Observe that while being a square implies that . Furthermore, , so is 3 times bigger than . Therefore, . In other words, the longer leg is 3 times the shorter leg in any triangle similar to .
Let be the foot of the perpendicular from to , and let . Triangles and , being similar to , also have legs in a 1:3 ratio, therefore, and , so . It follows that and , so the coordinates of are and so our answer is .
Solution 2
Let the four points be labeled , , , and , respectively. Let the lines that go through each point be labeled , , , and , respectively. Since and go through and , respectively, and and are opposite sides of the square, we can say that and are parallel with slope . Similarly, and have slope . Also, note that since square lies in the first quadrant, and must have a positive slope. Using the point-slope form, we can now find the equations of all four lines: , , , .
Since is a square, it follows that between points and is equal to between points and . Our approach will be to find and in terms of and equate the two to solve for . and intersect at point . Setting the equations for and equal to each other and solving for , we find that they intersect at . and intersect at point . Intersecting the two equations, the -coordinate of point is found to be . Subtracting the two, we get . Substituting the -coordinate for point found above into the equation for , we find that the -coordinate of point is . and intersect at point . Intersecting the two equations, the -coordinate of point is found to be . Subtracting the two, we get . Equating and , we get which gives us . Finally, note that the line which goes though the midpoint of and with slope and the line which goes through the midpoint of and with slope must intersect at at the center of the square. The equation of the line going through is given by and the equation of the line going through is . Equating the two, we find that they intersect at . Adding the and -coordinates, we get . Thus, answer choice is correct.
Solution 3
Note that the center of the square lies along a line that has an intercept of , and also along another line with intercept . Since these 2 lines are parallel to the sides of the square, they are perpendicular (since the sides of a square are). Let be the slope of the first line. Then is the slope of the second line. We may use the point-slope form for the equation of a line to write and . We easily calculate the intersection of these lines using substitution or elimination to obtain as the center or the square. Let denote the (acute) angle formed by and the axis. Note that . Let denote the side length of the square. Then . On the other hand the acute angle formed by and the axis is so that . Then . Substituting into we obtain so that the sum of the coordinates is . Hence the answer is .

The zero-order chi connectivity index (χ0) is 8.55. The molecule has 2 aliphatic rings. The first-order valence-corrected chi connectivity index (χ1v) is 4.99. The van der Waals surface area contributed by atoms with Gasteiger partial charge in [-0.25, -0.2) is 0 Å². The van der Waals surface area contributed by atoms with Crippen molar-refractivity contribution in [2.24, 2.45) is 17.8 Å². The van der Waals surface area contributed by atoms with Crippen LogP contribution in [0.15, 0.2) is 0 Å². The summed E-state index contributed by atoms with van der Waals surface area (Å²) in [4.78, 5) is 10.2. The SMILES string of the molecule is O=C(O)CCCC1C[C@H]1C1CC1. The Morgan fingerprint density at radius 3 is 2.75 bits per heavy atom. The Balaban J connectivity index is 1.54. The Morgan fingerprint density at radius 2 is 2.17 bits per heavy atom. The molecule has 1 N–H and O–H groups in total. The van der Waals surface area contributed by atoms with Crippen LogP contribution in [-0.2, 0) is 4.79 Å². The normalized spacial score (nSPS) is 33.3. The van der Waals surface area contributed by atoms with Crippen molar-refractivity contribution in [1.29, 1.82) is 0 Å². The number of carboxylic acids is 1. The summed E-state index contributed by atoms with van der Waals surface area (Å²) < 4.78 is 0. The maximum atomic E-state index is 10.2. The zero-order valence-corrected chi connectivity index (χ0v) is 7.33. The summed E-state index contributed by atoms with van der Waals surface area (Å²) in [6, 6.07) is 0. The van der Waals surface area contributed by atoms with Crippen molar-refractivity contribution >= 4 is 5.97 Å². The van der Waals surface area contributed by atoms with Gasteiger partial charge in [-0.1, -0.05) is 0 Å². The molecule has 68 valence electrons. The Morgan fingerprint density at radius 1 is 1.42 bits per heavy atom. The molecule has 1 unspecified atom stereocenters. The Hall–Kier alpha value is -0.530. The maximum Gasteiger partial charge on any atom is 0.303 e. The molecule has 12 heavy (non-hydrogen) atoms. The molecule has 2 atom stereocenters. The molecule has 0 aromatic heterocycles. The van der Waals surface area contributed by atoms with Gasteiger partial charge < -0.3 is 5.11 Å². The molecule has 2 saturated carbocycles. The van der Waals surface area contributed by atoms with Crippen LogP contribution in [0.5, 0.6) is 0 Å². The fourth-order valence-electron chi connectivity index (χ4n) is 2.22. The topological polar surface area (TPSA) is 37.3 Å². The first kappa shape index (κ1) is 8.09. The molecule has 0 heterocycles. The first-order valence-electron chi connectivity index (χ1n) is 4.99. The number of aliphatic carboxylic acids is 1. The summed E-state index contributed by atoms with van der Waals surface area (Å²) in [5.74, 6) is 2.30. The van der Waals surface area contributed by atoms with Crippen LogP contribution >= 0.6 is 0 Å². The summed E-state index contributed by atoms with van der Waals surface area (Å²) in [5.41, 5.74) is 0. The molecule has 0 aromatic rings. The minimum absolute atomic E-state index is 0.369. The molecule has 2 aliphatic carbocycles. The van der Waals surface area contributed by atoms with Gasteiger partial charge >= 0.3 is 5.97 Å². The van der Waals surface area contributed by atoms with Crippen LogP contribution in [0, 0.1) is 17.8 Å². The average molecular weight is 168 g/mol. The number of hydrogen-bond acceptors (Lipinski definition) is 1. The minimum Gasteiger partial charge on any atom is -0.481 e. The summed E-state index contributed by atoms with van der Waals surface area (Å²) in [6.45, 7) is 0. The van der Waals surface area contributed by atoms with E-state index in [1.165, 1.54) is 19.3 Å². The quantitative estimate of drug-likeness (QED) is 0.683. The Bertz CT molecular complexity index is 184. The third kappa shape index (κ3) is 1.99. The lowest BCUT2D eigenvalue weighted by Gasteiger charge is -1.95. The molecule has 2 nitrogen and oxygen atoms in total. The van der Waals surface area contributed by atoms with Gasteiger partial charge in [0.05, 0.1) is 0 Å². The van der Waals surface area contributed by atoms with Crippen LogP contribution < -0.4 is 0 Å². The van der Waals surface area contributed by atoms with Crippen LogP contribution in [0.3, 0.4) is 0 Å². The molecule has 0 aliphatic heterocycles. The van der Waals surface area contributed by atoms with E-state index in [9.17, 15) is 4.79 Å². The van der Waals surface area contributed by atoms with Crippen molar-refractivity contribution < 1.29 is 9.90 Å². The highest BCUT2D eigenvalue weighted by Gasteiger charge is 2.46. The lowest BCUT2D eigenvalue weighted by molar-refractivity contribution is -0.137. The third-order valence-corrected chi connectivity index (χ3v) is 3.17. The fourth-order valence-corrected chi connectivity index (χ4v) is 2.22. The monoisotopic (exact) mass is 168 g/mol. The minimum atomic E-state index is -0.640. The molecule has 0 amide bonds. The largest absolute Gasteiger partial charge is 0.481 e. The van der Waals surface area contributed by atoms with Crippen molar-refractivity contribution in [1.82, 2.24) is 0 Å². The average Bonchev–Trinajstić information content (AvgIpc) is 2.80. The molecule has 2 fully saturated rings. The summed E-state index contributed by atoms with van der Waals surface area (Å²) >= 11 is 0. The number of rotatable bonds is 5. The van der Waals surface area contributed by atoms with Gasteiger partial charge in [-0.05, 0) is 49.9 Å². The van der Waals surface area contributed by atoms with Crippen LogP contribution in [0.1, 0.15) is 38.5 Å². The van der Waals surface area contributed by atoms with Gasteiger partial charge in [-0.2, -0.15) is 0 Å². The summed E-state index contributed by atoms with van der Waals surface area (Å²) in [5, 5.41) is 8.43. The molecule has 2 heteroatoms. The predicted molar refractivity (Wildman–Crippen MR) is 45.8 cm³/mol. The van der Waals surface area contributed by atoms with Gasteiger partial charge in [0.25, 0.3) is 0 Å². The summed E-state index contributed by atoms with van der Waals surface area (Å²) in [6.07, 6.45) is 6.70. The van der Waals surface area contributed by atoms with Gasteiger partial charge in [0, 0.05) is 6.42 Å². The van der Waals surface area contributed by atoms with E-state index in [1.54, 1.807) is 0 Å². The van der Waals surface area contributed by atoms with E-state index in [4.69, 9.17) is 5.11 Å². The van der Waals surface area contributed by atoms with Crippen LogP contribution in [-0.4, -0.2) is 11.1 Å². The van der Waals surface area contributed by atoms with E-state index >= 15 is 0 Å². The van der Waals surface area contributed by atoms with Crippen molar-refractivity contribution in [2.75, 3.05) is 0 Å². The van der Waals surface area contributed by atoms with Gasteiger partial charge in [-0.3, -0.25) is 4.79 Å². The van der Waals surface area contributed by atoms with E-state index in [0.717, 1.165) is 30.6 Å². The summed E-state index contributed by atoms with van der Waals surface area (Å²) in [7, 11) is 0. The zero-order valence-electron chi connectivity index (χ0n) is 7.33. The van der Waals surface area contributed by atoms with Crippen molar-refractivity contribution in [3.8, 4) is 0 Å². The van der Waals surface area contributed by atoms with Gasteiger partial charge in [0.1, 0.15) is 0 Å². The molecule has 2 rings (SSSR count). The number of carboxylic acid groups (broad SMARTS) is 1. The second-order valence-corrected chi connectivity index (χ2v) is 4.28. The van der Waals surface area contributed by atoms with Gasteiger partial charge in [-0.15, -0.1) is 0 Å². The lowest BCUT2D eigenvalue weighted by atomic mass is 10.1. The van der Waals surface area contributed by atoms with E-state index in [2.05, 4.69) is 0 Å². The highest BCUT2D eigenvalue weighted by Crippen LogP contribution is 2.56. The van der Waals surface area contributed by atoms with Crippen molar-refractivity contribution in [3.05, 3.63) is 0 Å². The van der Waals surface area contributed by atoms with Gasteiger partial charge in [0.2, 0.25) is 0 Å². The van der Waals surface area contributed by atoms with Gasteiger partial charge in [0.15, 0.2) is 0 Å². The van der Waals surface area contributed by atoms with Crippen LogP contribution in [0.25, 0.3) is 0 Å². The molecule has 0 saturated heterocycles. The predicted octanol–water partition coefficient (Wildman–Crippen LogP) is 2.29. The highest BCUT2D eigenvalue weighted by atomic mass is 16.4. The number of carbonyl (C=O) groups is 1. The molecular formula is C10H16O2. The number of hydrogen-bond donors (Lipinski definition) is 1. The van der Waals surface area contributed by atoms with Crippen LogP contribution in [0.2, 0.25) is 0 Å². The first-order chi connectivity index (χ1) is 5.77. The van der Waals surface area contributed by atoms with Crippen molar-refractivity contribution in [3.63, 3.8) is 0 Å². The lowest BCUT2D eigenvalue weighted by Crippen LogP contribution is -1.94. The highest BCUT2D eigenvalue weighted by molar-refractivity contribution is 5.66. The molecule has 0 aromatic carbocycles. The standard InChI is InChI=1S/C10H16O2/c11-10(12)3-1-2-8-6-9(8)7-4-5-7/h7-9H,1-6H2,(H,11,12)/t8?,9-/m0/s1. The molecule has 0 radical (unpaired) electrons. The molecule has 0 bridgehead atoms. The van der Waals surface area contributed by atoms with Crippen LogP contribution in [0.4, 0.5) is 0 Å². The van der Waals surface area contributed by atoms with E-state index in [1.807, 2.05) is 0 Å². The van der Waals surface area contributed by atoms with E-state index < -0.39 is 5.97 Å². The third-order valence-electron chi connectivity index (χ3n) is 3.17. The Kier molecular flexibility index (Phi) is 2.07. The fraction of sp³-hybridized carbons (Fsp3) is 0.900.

Solution 4 (Fast)
Suppose
where .
Recall that the distance between two parallel lines and is , we have distance between and equals to , and the distance between and equals to . Equating them, we get .
Then, the center of the square is just the intersection between the following two "mid" lines:
The solution is , so we get the answer . .
Solution 5 (Trigonometry)
Using the diagram shown in Solution 1, we can set angle as . We know that and . Now using
similarity, we know that in a ratio. Now we can see that , therefore,
meaning that . is a square, so . We also know that is also a square since its
angles are and all of its sides are equal. Because squares and have equal side lengths, they are
congruent leading to the conclusion that side . Since is a square, lines and are parallel
meaning that angle and angle are congruent. We can easily calculate that the length of and furthermore that
. Setting , we get that . This means is the slope of line
and the lines parallel to it. This is good news because we are dealing with easy numbers. We can solve for the coordinates of
points and because they are the midpoints. This will make solving for the center of square easier. and
. We know the slopes of lines and , which are and respectively. Now we can get the two equations.
By solving:
we find that . Then plugging back into one of the first equations, we can find and the final coordinate turns out to be . Summing up the values of and , you get . .
~Hithere22702
See Also
2012 AMC 12B (Problems • Answer Key • Resources) | |
Preceded by Problem 16 |
Followed by Problem 18 |
1 • 2 • 3 • 4 • 5 • 6 • 7 • 8 • 9 • 10 • 11 • 12 • 13 • 14 • 15 • 16 • 17 • 18 • 19 • 20 • 21 • 22 • 23 • 24 • 25 | |
All AMC 12 Problems and Solutions |
The problems on this page are copyrighted by the Mathematical Association of America's American Mathematics Competitions.